When discussing image quality, there are a few common terms we'll use. We’ve listed some of their definitions below, at least how we define them, and hope these examples will help you better understand how to select a great image for your custom engraving.
Pixel: This is a little square of solid color or tone. When many of these squares are put together, they form an image. When we refer to something as being pixelated it means that you can see the pixels with the naked eye and little jagged edges are visible. We have blown up the image below so you can see the little squares that make up the image.
Resolution: This is the number of pixels (or tiny squares) that make up an image. The more pixels the higher the resolution. Resolution is often measured in PPI (or DPI) - this is the number of pixels per inch. When we refer to an image being low resolution it means that there aren't very many pixels in the image. This will result in an engraving that can lack definition and contrast. Below are examples of low and high resolution images. You can see the image on the left is blocky and lacks detail, while the image on the right is sharp and clear.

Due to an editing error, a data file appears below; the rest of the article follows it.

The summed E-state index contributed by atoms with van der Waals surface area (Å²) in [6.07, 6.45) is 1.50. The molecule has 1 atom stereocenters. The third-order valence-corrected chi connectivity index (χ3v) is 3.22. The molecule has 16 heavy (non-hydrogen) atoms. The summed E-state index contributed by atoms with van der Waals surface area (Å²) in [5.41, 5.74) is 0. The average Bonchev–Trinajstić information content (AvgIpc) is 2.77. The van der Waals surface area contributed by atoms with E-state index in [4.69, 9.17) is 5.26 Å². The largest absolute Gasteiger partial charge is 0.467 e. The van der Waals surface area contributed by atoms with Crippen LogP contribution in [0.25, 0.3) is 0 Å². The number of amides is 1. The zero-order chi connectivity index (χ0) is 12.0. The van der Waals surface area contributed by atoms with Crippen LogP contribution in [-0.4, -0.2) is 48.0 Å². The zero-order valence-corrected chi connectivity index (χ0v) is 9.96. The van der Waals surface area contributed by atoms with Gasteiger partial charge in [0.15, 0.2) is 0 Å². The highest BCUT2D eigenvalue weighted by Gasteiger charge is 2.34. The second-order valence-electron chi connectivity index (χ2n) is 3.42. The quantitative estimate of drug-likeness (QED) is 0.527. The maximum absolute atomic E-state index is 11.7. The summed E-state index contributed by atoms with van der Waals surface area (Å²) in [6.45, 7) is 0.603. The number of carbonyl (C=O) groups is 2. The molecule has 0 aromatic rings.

File Size: Files are sized in kilobytes (KB) and megabytes (MB). Typically, dimensionally larger, higher resolution images have larger file sizes. Many small, low resolution files have small file sizes. While there are other factors that will determine if your image is large enough, when you have two files of the same image, send the larger file.
Lighting: Backlit or silhouetted photos that are dark or taken at night will usually not engrave as well as photos that are well lit and have high contrast.
Upload or send us the highest resolution (most pixels per inch), largest file you have. Don't try to make the image larger - this does not help. All this does is makes the pixels bigger, not the quality better. The original image, straight from whatever device (phone or camera) it was taken with or a professional digital photo will give you the best engraving result. Usually when you contact the photographer and let them know what you are doing, they will oblige and email a larger file size (in megabytes) or give you the option to purchase the digital file. Images that are downloaded from social media sites, enlarged from previous smaller file sizes, or are screen shots are not large enough.
We hope that this information provides you with a little more understanding of what type of images will engrave best. We are always here to help, so please do not hesitate to contact us if you have any questions. Cheers!
Subscribe to our newsletter: